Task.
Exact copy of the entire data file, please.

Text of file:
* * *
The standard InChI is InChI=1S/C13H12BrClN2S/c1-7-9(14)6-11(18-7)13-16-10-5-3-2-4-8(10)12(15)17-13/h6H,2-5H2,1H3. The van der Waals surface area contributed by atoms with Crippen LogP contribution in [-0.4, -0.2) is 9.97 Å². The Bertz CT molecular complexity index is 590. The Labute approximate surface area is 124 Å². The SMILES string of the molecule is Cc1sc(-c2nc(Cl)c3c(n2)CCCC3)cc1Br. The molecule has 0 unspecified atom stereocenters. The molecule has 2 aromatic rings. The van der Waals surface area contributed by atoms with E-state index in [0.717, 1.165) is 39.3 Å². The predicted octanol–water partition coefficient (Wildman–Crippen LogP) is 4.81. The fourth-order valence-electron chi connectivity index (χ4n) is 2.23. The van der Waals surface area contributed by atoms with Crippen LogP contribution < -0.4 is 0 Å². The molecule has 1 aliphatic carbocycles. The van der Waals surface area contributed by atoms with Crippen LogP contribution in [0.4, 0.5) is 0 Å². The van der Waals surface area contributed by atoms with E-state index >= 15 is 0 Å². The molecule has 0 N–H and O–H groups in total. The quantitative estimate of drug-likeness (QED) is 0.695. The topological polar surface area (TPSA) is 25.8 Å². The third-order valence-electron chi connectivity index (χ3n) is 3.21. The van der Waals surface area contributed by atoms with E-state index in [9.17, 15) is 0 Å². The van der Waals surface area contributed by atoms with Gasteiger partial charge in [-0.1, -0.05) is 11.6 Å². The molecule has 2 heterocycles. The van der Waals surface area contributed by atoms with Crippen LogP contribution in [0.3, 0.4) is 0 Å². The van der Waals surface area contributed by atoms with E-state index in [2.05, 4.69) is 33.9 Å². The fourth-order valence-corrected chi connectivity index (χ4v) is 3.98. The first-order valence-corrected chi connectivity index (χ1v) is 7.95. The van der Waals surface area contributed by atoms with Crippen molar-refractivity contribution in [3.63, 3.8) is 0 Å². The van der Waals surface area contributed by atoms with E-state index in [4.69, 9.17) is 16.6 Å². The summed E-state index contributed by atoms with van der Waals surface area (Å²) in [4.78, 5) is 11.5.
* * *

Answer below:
The standard InChI is InChI=1S/C13H12BrClN2S/c1-7-9(14)6-11(18-7)13-16-10-5-3-2-4-8(10)12(15)17-13/h6H,2-5H2,1H3. The van der Waals surface area contributed by atoms with Crippen LogP contribution in [-0.4, -0.2) is 9.97 Å². The Bertz CT molecular complexity index is 590. The Labute approximate surface area is 124 Å². The SMILES string of the molecule is Cc1sc(-c2nc(Cl)c3c(n2)CCCC3)cc1Br. The molecule has 0 unspecified atom stereocenters. The molecule has 2 aromatic rings. The van der Waals surface area contributed by atoms with E-state index in [0.717, 1.165) is 39.3 Å². The predicted octanol–water partition coefficient (Wildman–Crippen LogP) is 4.81. The fourth-order valence-electron chi connectivity index (χ4n) is 2.23. The van der Waals surface area contributed by atoms with Crippen LogP contribution < -0.4 is 0 Å². The molecule has 1 aliphatic carbocycles. The van der Waals surface area contributed by atoms with Crippen LogP contribution in [0.4, 0.5) is 0 Å². The van der Waals surface area contributed by atoms with E-state index >= 15 is 0 Å². The molecule has 0 N–H and O–H groups in total. The quantitative estimate of drug-likeness (QED) is 0.695. The topological polar surface area (TPSA) is 25.8 Å². The third-order valence-electron chi connectivity index (χ3n) is 3.21. The van der Waals surface area contributed by atoms with E-state index in [9.17, 15) is 0 Å². The van der Waals surface area contributed by atoms with Gasteiger partial charge in [-0.1, -0.05) is 11.6 Å². The molecule has 2 heterocycles. The van der Waals surface area contributed by atoms with Crippen LogP contribution in [0.3, 0.4) is 0 Å². The van der Waals surface area contributed by atoms with E-state index in [2.05, 4.69) is 33.9 Å². The fourth-order valence-corrected chi connectivity index (χ4v) is 3.98. The first-order valence-corrected chi connectivity index (χ1v) is 7.95. The van der Waals surface area contributed by atoms with Crippen molar-refractivity contribution in [3.63, 3.8) is 0 Å². The van der Waals surface area contributed by atoms with E-state index in [4.69, 9.17) is 16.6 Å². The summed E-state index contributed by atoms with van der Waals surface area (Å²) in [4.78, 5) is 11.5.